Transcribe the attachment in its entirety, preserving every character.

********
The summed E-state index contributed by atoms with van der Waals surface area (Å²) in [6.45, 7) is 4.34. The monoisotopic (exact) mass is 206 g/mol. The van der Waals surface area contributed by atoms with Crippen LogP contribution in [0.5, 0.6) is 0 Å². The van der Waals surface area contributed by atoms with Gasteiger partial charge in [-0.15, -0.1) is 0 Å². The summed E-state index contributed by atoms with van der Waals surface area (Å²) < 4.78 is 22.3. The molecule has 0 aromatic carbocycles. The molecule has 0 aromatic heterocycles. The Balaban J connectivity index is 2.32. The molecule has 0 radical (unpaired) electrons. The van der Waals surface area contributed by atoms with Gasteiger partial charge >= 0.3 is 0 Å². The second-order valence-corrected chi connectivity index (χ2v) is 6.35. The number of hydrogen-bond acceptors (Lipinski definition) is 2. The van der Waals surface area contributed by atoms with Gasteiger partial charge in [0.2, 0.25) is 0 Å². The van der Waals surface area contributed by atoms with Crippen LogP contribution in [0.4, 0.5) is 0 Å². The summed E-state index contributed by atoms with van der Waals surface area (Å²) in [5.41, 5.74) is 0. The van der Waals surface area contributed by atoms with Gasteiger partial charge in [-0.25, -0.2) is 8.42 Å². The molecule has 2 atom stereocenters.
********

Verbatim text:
The summed E-state index contributed by atoms with van der Waals surface area (Å²) in [6.45, 7) is 4.34. The monoisotopic (exact) mass is 206 g/mol. The van der Waals surface area contributed by atoms with Crippen LogP contribution in [0.5, 0.6) is 0 Å². The van der Waals surface area contributed by atoms with Gasteiger partial charge in [-0.15, -0.1) is 0 Å². The summed E-state index contributed by atoms with van der Waals surface area (Å²) < 4.78 is 22.3. The molecule has 0 aromatic carbocycles. The molecule has 0 aromatic heterocycles. The Balaban J connectivity index is 2.32. The molecule has 0 radical (unpaired) electrons. The van der Waals surface area contributed by atoms with Gasteiger partial charge >= 0.3 is 0 Å². The second-order valence-corrected chi connectivity index (χ2v) is 6.35. The number of hydrogen-bond acceptors (Lipinski definition) is 2. The van der Waals surface area contributed by atoms with Gasteiger partial charge in [0.2, 0.25) is 0 Å². The van der Waals surface area contributed by atoms with Crippen LogP contribution in [0.4, 0.5) is 0 Å². The summed E-state index contributed by atoms with van der Waals surface area (Å²) in [5.41, 5.74) is 0. The van der Waals surface area contributed by atoms with Gasteiger partial charge in [-0.25, -0.2) is 8.42 Å². The molecule has 2 atom stereocenters.